Tag Archives: 85662A

HP 85662A Spectrum Analyzer Display: a quick fix of the 120 V power supply

A 85662A spectrum analyzer display for repair, the symptom (I didn’t take a picture) – a green square in the middle of the CRT -some lines are visible within, but no proper display. So, acceleration, CRT, and focus seem good – at least it seems to be a manageable fault rather. Maybe something with the XY deflection amplifiers – but why would both fail at the same time? In any case, first things first and checked the power supply. All the LEDs are on, on the power supply boards, but there is no output on the 120 VDC supply (well, some output, like 7 VDC) – the supply that is essential for the deflection system to work.

Some study of the schematic of the A1A7 assembly. Note that the voltages differ with the serial, this is a 85662-60235 part number board. Q7 is a current source that is driving the main transistor, Q8. If the voltage is trending higher, some of the Q7 current will be shunted to ground through U2.

It is a bit troublesome and dangerous to work on the life circuit (about 150 VDC at the input!). So, I did a check of all the transistors with a diode tester – and found the B-C junction of Q5 shorted. A HP part 1854-0019.

Some study of cross-reference lists, the 1854-0019 is a simple 2N2369A, found some in the basement parts storage (even a military rated and tested JANTX2369A with golden legs!).

Still, even with this fixed, no success. Further to other parts – replaced the green parts in the picture, an LM301 opamp, and another transistor, with no luck. Finally, soldered a few wires to the board and did careful checked in the circuit with power on, it can’t be helped otherwise it seems.

A few minutes later – the failure found. The Q7 current source is not giving any current, the base of Q7 is not biased properly. An open 110 kOhm resistor! It is quite rare to find defective resistors in HP equipment, but especially high value resistors running at higher voltage are prone to aging and failure, eventually.

With a simple, new resistor added, a metal film 110 kOhm, the supply is working again, and so is the 85662A.

HP 8566B (85662A) Spectrum Analyzer: fixing the 10 Hz issue, A4A7 3 MHz filter assy

The 8566B/8568B analyzer both use the 85662A spectrum analyzer display section, which is not just a display but also takes care of the IF processing. For the 10 Hz to 1 kHz bandwidths, a 5 pole xtal filter is used. A rather delicate assembly that dates back the the earlier analyzers, 8565A, in somewhat modified form. As a side note, HP had a strong tendency to utilized time proven circuits, some of them, over periods of 20 to 30 years… it helps with the repairs, once you get used to a certain assembly, the same pattern is repeating in multiple instruments. One of the examples it the A4A7 assembly of the 85662A (p/n 85662-60004). It is a rather ingenious design, and is critical for the 10 Hz resolution which makes the 8566B/8566B units so useful to resolve close-in spurs, like mains spurs.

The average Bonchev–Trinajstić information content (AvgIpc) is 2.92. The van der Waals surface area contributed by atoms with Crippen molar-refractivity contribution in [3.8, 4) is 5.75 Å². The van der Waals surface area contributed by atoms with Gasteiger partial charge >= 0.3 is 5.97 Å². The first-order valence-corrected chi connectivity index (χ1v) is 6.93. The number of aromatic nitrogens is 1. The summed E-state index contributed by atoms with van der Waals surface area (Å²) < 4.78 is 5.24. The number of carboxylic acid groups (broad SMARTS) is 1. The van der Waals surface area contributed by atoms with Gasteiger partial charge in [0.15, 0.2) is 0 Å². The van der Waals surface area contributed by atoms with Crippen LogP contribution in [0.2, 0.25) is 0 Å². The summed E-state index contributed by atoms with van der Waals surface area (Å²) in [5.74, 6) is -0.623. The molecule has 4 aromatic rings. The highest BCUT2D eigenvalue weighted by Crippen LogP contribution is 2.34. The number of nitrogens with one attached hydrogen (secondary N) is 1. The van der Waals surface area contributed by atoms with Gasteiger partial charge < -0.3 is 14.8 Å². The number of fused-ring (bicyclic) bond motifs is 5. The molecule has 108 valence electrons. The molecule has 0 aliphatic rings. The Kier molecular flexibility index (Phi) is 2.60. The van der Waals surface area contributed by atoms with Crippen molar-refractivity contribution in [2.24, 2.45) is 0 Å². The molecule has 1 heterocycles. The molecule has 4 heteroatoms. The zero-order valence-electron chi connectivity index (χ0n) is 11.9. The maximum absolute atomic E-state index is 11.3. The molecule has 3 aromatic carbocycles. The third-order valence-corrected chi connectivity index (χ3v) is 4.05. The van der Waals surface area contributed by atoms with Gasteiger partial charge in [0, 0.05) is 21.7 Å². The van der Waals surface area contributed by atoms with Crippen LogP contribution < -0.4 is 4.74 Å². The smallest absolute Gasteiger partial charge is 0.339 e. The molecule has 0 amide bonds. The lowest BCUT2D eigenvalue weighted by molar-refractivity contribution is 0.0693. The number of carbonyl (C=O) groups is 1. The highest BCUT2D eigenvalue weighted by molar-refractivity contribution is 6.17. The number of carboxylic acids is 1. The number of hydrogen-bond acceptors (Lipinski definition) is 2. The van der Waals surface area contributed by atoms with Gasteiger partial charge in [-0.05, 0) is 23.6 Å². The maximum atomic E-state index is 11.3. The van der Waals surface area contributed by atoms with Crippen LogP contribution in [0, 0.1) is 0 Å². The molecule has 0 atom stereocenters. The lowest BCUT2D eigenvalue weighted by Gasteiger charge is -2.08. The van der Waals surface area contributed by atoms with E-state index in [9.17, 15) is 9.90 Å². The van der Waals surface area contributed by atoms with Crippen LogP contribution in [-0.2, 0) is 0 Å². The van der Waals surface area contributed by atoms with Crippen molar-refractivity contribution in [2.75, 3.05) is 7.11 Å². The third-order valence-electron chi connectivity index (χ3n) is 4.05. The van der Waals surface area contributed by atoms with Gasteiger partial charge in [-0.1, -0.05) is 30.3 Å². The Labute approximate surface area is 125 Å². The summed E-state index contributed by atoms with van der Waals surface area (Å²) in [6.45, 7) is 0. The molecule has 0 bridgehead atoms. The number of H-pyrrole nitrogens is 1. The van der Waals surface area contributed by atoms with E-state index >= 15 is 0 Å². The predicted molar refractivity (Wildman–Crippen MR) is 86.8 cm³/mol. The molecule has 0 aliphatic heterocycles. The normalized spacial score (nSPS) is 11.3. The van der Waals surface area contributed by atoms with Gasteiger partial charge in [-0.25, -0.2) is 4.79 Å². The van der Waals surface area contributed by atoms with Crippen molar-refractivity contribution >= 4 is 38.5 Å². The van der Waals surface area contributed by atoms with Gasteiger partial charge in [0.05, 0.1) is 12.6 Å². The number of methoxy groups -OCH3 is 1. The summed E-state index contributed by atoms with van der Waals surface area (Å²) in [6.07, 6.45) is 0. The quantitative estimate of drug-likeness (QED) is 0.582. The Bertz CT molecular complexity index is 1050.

The unit currently on my bench showed issues in the 10 Hz bandwidth – not enough gain. First, I assumed it to be an alignment issue, and spent quite a while re-adjusting the circuit. To no avail (well, it helped to improve the passband shape, which is now perfectly symmetrical again).
Almost wanted to give up. But not quite.

Checked the gain of the A4A7 with one of the stages, at a time, bypassed by a substitution circuit, a 47 n capacitor, in series with a 2.8 ohms resistor (see earlier entry). And, quite surprisingly, the gain of the 10 Hz bandwidth increased dramatically when shorting the 5th of the xtal poles.

8566b peaking cap

After careful inspection, notice the peaking cap. It is at its lowest value – this might be the issue – each of the poles has at least 3 adjustments: center, symmetry, peaking, and 2 of the poles, also a gain adjustment…. Maybe, the 5th stage (which is working at all the other bandwidths), is just not set to peak!!

85662-60004 a4a7 assy 5th pole

The 68 p capacitor, it is a factory selected component, and 68-82 p is the allowable range. This assembly had a 82 p fitted, but only at the 5th stage… well, just a few pF too much.

Where to get a 68 p cap (a silver mica…) now, one big ocean away from the well-assorted stock back home in the main workshop? Well, always good to have some old, spare HP boards at hand:
8566b scrap board
…one of them now is missing a 68 p cap….

After some re-tuning, running the calibration routine, look at the result, before and after:
8566b corr coeff before and after repair
…there are the missing 2 dB. Problem solved!